To prepare the pakora batter, combine the dry ingredients in a large bowl, followed by 120ml of water. As you mix it, the mixture should come together as a thick mess/paste. Add another four tablespoons of water and whisk until there are no lumps; aim for the consistency of pancake batter. Now stir through the onion and set aside.

In a food processor, combine the mince, red onion, chillies (if using), baharat and coriander. Season with the salt and blitz until everything is finely chopped and you have a smooth texture. If you don’t have a food processor, you’ll need to chop the chillies, onion and coriander as finely as possible, then use your hands to mix everything together.

Now everything is prepped, pour oil into a deep saucepan to a depth of 15cm and place over a high heat.

While the oil is heating up, carefully peel your boiled eggs, then take a handful of mince and flatten it out in the palm of your hand, making it as thin as you can without it breaking apart. Place one of the peeled eggs in the middle and wrap the mince around it, being careful not to squeeze the egg too much. Make sure the egg is completely covered. If the mix is loose around the egg, you probably have too much, so just pinch off some of the mince.

Check that your saucepan of oil is hot. You can check that the oil is ready by dropping in a small dollop of the batter; if it cooks instantly, the oil is ready.

Now dip the wrapped eggs into the pakora batter, ready to fry. With this, you want to get an even layer of batter and onion around the egg. Instead of trying to roll it around in the batter, sit the egg in the batter, then pick up some onion slices and place them on top. As you lift each egg out of the batter, catch some of the onion slices underneath it too, and quickly transfer it to the hot oil. Once the eggs touch the hot oil, the onion batter will instantly stick and cook, and it should come out with an even coating of pakora batter.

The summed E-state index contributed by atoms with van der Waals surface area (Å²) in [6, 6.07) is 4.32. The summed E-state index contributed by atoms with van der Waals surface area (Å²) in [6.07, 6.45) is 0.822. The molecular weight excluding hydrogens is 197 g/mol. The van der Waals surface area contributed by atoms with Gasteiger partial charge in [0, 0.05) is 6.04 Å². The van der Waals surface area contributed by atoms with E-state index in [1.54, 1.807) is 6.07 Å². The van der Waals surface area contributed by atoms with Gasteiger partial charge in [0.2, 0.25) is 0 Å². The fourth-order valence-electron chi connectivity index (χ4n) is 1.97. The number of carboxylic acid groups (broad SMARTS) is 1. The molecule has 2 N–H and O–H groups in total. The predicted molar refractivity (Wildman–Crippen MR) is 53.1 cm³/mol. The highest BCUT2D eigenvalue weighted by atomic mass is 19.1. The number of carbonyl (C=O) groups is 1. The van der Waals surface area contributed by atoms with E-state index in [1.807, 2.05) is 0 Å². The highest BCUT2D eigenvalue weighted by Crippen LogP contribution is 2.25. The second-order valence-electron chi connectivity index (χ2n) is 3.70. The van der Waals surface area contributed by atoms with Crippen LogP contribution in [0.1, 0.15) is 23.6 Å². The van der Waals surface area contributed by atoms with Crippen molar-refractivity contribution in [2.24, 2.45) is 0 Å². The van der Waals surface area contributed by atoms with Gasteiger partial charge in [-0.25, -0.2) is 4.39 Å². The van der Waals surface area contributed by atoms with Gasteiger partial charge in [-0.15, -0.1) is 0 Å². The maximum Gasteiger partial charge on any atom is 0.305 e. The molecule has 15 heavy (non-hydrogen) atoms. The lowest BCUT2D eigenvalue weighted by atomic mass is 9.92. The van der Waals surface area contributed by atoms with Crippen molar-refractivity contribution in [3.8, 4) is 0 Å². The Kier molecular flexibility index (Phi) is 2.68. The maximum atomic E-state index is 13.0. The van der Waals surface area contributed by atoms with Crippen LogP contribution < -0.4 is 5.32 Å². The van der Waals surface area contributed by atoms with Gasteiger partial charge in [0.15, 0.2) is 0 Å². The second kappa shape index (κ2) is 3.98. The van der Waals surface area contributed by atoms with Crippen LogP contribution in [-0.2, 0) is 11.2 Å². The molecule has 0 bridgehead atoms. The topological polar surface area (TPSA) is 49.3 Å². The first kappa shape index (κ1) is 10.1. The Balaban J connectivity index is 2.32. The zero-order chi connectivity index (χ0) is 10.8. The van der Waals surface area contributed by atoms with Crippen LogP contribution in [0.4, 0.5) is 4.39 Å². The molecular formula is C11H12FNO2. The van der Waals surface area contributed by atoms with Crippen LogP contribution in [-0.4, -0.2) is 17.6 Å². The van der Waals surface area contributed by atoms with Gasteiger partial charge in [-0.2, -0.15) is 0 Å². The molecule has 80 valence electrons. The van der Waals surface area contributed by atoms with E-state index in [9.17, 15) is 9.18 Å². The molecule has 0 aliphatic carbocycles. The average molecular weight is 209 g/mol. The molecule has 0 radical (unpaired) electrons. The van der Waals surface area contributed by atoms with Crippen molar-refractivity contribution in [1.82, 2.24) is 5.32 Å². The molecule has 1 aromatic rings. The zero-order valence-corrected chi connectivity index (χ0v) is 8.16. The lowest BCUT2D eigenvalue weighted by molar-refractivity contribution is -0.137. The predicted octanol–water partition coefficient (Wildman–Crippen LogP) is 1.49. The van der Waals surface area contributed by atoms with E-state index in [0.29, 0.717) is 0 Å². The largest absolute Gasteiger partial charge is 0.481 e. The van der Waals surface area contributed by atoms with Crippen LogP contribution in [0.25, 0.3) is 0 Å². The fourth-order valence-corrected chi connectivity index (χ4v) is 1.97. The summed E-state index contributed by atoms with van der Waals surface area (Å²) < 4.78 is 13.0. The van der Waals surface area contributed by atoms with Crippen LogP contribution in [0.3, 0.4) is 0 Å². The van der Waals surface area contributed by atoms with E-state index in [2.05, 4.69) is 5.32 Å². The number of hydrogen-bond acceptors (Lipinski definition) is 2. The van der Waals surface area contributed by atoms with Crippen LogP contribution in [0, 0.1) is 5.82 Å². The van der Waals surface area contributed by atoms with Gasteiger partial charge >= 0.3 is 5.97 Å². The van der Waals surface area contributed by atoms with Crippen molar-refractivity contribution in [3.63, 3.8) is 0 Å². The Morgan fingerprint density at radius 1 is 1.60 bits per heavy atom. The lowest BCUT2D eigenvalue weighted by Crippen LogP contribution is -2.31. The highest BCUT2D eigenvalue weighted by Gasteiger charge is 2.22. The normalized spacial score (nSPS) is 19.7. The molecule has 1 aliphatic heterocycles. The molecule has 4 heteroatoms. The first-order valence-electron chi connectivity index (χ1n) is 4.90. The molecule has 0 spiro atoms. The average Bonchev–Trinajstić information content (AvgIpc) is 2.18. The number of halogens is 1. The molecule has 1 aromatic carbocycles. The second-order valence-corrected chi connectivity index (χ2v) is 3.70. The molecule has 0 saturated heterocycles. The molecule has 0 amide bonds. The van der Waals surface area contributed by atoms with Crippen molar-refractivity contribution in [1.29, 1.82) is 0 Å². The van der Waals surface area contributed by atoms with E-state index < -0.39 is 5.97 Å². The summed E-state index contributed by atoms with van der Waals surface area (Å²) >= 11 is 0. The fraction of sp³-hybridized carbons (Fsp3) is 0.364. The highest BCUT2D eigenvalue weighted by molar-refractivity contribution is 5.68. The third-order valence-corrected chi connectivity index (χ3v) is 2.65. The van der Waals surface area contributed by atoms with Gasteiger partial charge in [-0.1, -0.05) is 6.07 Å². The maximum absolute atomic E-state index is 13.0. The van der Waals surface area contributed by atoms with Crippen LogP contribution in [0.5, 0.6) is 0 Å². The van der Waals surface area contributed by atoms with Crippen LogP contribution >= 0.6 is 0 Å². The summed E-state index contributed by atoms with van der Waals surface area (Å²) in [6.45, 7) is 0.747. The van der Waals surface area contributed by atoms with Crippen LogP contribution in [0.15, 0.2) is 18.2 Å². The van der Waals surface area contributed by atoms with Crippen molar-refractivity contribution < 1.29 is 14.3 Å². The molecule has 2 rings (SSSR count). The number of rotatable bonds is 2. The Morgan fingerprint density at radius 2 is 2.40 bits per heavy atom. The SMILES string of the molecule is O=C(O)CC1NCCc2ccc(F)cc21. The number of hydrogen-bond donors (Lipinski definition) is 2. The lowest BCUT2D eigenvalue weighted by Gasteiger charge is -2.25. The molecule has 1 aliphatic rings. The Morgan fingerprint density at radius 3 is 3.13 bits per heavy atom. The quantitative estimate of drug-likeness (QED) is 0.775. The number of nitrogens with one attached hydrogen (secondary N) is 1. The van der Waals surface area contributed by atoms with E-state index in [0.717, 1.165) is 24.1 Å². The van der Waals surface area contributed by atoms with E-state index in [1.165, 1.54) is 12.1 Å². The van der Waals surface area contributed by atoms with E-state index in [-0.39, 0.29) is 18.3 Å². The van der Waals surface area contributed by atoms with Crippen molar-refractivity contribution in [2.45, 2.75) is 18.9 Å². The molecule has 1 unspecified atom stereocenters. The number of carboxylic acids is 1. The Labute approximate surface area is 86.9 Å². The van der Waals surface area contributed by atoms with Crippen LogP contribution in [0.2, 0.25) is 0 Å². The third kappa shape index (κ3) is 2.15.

Fry the eggs for two to four minutes until golden. This will be long enough to cook the mince, as it should be just a thin layer. Repeat with the remaining eggs, meat and batter, then enjoy.

Auntie Dalia’s mutahfy salmon, tamarind & aubergine curry

Serves 3-4

Mutahfy is eaten by people who are originally from Muscat, usually Shia Muslims who grew up by the Mutrah Corniche. The sauce base is so full of flavour that you can make it without fish as a vegan dish. I sometimes serve it like this as a dip, too. Traditionally, it is made with tuna, so if you live somewhere with delicious fresh tuna, go for that! I usually serve this with white basmati rice.

Ingredients

500g salmon fillets or tuna steaks (cut into small cubes after the skin is removed)

2 heaped tsp ground cumin

2 heaped tsp ground cinnamon

2 heaped tsp ground coriander

2 heaped tsp freshly ground black pepper

1 heaped tsp ground turmeric

1 tsp salt

240g tamarind block

350ml + 1 tbsp vegetable oil

1 onion, thinly sliced

2 aubergines, sliced into 1cm rounds

1 tbsp garlic paste

1 tbsp ginger paste

2 green chillies, sliced

3 tbsp tomato puree

400g can chopped tomatoes